BA Candidate - Decoloniality and Reparations in Practice and Theory
Growing up Nigerian-American influenced Ileri’s interest in postcolonial studies, political economy, Africana studies, globalization, and social change. While studying away at NYU Accra in Ghana, she began to develop her concentration, Reparations and Decoloniality in Practice and Theory.
In the fall of 2018, she took Ruben Carranza’s “Can the Past Be Repaired? The Dilemmas of Reparations as Justice” and explored how reparations have worked around the world. The course “Critical Race Theory,” for which each session is co-taught by different Gallatin faculty, helped her find a community through the relationships she made with the students and professors of the class and introduced her to the work of philosopher Nelson Maldinovo-Torres.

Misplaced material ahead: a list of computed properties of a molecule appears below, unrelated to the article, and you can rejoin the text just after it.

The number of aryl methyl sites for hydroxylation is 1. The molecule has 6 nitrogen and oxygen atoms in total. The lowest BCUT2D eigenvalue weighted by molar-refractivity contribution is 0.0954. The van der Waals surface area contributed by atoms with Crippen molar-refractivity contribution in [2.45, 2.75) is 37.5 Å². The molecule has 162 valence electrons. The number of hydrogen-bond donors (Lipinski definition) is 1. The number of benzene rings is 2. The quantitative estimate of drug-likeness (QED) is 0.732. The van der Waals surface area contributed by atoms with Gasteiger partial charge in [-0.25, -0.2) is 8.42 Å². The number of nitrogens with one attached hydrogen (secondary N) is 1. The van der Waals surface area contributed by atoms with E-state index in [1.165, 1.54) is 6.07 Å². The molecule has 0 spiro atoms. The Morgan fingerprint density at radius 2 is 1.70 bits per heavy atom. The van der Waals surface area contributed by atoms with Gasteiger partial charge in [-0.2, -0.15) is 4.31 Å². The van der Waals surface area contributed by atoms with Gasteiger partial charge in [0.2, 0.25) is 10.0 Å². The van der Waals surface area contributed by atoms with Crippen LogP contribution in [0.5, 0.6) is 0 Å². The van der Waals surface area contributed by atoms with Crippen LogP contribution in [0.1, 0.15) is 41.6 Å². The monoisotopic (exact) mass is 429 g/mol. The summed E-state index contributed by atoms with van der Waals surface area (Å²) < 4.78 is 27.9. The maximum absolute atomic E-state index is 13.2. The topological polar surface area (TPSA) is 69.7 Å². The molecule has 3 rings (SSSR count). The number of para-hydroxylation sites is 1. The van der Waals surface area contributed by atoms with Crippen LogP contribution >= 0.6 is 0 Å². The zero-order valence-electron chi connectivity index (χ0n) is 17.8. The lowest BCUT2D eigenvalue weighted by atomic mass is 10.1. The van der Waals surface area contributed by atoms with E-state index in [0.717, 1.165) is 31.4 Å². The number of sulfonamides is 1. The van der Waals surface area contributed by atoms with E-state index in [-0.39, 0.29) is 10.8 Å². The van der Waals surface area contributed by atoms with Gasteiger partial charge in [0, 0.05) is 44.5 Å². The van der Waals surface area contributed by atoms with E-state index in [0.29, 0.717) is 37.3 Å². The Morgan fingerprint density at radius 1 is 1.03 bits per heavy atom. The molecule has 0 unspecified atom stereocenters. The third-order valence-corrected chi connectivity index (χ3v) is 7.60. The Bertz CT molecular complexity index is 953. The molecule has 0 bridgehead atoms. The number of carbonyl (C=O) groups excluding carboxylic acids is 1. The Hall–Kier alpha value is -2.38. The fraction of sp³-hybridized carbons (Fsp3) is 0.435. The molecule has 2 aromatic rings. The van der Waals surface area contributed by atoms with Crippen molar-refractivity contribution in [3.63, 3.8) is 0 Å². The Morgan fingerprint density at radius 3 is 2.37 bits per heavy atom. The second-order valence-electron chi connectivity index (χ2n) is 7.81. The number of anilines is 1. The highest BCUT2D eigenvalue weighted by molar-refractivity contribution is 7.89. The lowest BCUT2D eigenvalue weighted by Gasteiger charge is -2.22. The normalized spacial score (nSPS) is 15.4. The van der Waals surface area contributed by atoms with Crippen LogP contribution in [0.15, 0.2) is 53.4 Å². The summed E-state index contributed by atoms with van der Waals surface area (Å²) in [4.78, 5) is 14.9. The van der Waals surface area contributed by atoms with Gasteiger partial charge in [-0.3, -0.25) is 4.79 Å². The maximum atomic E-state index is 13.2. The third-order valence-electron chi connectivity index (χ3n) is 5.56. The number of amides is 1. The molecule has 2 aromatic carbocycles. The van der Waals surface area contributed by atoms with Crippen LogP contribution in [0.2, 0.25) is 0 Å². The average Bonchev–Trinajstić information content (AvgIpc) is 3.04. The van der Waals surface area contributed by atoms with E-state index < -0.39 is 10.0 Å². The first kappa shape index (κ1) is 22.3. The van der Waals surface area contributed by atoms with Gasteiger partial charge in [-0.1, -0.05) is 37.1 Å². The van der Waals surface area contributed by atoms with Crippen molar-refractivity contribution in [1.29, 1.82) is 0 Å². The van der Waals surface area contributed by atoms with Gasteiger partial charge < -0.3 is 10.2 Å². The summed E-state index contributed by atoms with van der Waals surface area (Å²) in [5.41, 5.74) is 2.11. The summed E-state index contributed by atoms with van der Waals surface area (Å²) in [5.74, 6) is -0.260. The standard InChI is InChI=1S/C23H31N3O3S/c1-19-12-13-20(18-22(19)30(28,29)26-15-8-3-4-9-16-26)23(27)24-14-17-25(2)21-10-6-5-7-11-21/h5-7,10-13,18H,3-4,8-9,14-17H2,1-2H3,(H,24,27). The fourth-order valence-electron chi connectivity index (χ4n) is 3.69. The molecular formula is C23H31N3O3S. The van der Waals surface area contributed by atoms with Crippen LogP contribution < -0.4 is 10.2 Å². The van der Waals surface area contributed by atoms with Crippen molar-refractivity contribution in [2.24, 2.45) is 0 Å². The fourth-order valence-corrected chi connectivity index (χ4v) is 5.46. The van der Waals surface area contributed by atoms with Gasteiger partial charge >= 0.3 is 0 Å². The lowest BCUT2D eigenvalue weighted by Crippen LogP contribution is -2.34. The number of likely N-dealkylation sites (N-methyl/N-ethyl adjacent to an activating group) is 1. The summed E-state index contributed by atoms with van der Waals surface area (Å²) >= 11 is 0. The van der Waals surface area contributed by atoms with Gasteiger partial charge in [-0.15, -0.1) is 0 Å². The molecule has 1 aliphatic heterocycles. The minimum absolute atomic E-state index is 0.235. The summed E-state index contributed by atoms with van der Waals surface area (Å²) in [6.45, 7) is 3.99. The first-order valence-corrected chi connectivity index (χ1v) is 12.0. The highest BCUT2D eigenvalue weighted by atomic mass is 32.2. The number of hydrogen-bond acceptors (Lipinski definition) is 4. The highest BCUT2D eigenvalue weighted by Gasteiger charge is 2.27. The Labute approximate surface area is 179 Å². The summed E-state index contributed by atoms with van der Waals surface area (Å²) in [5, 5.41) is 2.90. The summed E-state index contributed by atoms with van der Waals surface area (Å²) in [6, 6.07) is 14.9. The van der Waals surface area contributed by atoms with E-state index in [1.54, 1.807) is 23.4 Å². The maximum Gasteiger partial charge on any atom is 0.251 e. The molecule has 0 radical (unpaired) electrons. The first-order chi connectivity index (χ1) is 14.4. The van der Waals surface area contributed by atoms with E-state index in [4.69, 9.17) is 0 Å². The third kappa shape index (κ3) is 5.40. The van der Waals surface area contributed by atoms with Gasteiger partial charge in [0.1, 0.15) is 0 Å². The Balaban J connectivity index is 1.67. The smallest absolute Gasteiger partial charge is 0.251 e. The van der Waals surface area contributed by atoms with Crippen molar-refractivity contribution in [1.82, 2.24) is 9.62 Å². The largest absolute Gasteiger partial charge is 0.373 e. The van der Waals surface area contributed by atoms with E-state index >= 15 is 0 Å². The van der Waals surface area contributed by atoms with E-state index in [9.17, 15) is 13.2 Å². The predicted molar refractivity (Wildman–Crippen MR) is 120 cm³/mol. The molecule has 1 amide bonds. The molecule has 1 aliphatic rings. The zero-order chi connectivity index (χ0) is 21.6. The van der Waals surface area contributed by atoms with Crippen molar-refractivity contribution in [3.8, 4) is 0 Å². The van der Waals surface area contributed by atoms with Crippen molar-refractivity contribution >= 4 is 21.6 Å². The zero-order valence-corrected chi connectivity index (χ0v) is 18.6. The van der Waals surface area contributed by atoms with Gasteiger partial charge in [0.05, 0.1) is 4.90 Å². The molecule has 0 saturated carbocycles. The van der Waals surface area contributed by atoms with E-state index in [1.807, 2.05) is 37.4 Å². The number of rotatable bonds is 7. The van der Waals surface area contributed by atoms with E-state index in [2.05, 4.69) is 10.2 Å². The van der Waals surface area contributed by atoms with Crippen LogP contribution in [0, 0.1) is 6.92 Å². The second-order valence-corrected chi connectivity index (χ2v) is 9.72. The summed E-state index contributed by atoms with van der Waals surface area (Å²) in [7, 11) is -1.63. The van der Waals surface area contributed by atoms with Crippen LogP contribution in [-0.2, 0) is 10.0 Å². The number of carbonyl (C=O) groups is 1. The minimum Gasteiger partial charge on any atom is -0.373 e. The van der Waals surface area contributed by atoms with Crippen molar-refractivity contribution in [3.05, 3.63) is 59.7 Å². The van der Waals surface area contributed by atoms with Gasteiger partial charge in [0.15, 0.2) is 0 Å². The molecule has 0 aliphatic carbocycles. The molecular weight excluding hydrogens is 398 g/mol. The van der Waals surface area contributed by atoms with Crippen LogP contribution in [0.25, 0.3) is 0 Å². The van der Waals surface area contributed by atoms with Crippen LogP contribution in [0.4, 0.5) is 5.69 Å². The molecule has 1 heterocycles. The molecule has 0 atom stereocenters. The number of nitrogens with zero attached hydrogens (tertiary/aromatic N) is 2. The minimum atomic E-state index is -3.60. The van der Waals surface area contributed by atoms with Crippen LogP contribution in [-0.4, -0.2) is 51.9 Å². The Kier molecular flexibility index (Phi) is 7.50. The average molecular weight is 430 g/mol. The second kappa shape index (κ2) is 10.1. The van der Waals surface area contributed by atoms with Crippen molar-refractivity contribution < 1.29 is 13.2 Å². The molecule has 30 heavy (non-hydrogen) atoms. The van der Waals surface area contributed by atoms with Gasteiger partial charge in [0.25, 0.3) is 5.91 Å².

During her junior year, she studied away at NYU Abu Dhabi. While there, she took Toral Gajarawala’s “Freedom and Alienation,” a course which encouraged her research the intersections of decolonization and aesthetics.
With her 2019 Africa House Award, Ileri conducted research in Lagos, Nigeria, based on decolonial aesthetics, interviewing artists who are redefining what it means to be Nigerian. Outside of Gallatin, she is an advocate chair for NYU’s Black Student Union.